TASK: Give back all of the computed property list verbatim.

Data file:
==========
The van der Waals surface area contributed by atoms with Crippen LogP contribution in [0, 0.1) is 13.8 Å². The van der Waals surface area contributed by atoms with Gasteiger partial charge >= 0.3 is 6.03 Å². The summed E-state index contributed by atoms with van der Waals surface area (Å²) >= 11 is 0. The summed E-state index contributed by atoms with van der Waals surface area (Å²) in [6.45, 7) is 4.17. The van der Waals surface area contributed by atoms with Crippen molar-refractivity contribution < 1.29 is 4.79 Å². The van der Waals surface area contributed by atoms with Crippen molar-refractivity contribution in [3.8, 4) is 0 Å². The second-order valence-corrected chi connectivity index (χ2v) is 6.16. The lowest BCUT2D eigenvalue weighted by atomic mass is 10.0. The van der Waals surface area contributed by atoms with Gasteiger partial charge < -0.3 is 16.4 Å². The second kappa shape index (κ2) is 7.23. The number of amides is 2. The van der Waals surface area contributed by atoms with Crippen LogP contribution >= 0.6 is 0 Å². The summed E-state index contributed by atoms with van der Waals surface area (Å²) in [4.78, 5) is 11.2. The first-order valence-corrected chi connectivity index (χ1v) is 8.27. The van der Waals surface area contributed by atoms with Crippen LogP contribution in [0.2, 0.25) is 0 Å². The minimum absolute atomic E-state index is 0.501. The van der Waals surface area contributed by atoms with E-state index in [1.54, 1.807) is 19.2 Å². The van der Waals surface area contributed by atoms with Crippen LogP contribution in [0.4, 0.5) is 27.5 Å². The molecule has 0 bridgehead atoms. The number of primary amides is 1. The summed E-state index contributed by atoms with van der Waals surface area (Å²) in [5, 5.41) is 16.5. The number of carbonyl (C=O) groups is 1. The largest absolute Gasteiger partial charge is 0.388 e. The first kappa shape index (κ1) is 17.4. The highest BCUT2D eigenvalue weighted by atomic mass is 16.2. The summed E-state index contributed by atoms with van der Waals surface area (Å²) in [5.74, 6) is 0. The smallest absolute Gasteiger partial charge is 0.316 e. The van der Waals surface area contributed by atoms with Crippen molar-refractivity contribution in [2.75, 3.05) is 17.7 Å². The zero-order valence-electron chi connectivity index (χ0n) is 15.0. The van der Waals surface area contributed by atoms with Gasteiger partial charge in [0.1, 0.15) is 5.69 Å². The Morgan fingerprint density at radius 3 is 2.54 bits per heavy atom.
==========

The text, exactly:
The van der Waals surface area contributed by atoms with Crippen LogP contribution in [0, 0.1) is 13.8 Å². The van der Waals surface area contributed by atoms with Gasteiger partial charge >= 0.3 is 6.03 Å². The summed E-state index contributed by atoms with van der Waals surface area (Å²) >= 11 is 0. The summed E-state index contributed by atoms with van der Waals surface area (Å²) in [6.45, 7) is 4.17. The van der Waals surface area contributed by atoms with Crippen molar-refractivity contribution < 1.29 is 4.79 Å². The van der Waals surface area contributed by atoms with Crippen molar-refractivity contribution in [3.8, 4) is 0 Å². The second-order valence-corrected chi connectivity index (χ2v) is 6.16. The lowest BCUT2D eigenvalue weighted by atomic mass is 10.0. The van der Waals surface area contributed by atoms with Gasteiger partial charge < -0.3 is 16.4 Å². The second kappa shape index (κ2) is 7.23. The number of amides is 2. The van der Waals surface area contributed by atoms with Crippen LogP contribution >= 0.6 is 0 Å². The summed E-state index contributed by atoms with van der Waals surface area (Å²) in [4.78, 5) is 11.2. The first-order valence-corrected chi connectivity index (χ1v) is 8.27. The van der Waals surface area contributed by atoms with Crippen LogP contribution in [0.2, 0.25) is 0 Å². The minimum absolute atomic E-state index is 0.501. The van der Waals surface area contributed by atoms with E-state index in [1.54, 1.807) is 19.2 Å². The van der Waals surface area contributed by atoms with Crippen LogP contribution in [0.4, 0.5) is 27.5 Å². The molecule has 0 bridgehead atoms. The number of primary amides is 1. The summed E-state index contributed by atoms with van der Waals surface area (Å²) in [5, 5.41) is 16.5. The number of carbonyl (C=O) groups is 1. The largest absolute Gasteiger partial charge is 0.388 e. The first kappa shape index (κ1) is 17.4. The highest BCUT2D eigenvalue weighted by atomic mass is 16.2. The summed E-state index contributed by atoms with van der Waals surface area (Å²) in [5.74, 6) is 0. The smallest absolute Gasteiger partial charge is 0.316 e. The van der Waals surface area contributed by atoms with Crippen molar-refractivity contribution in [2.75, 3.05) is 17.7 Å². The zero-order valence-electron chi connectivity index (χ0n) is 15.0. The van der Waals surface area contributed by atoms with Gasteiger partial charge in [0.1, 0.15) is 5.69 Å². The Morgan fingerprint density at radius 3 is 2.54 bits per heavy atom.